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Finally...things are looking up
If you have been following our renovation adventures you know that our builder started our renovations on 1 June 2022. We had weeks of demolition, followed by weeks of digging. They then brought back truckloads of dirt and built a house inside the building we bought. In a December post, I expressed anger and frustration…but things are starting to look up.
I ended the prior post with a prediction:
I asked José why they had waited till the rainy season to start on the roof…
“We only need a few days without rain,” he explained. Looking at the weather forecast it appears those days will occur right before they leave for the 10-day Christmas break.
Perhaps I should apply for a job as a Portuguese meteorologist…I was right. It was warm, dry, and sunny the day before and throughout their well-deserved Christmas break. The day they returned, it rained. In fact, it rained just about every third day for a week. On non-rainy days, they completed the “fake” Pombaline roof1 and waterproofed the roof. The small openings in the wall below the “roof” (below) will be covered by aluminum doors and allow us to store outdoor furniture cushions.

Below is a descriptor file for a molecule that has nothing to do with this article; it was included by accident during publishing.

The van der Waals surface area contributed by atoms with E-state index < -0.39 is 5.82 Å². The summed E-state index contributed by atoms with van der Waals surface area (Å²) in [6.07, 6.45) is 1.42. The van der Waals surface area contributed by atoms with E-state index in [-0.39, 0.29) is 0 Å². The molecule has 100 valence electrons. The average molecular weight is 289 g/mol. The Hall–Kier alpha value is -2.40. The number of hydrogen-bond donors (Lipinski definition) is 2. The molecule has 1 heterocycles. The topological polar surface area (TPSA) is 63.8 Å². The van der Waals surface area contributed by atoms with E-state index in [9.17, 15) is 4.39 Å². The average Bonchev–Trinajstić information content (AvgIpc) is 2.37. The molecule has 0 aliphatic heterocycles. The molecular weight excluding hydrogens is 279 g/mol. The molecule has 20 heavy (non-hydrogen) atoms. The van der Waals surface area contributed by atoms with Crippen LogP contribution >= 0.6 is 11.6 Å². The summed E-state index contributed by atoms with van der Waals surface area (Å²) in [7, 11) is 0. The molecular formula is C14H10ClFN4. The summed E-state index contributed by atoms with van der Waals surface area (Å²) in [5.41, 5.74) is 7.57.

Let There be Light
You’ll recall that we are not getting the window surrounds we were expecting. But there was one thing I was NOT willing to compromise on…i.e. the fact that the skylight above the den would be installed flush with the roof, allowing us to walk over it without tripping. It should be noted that the 120cm x 120cm (47.25” x 47.25”) skylight is very thick and weighs several hundred pounds. I am not sure exactly how many hundreds of pounds of force it is rated for…but I know it costs 5 times as much as a typical roof light.
Unfortunately, I missed the day they temporarily closed the street so that a crate could lower the skylight into place. However, I jumped with joy when I saw the effect it had on the den. You see I have learned that light is critically important to my mood. The apartment we had in Cascais, was on an upper level and was always full of light. Our current, temporary apartment is on the ground floor, surrounded by 4-story buildings and I find it gloomy.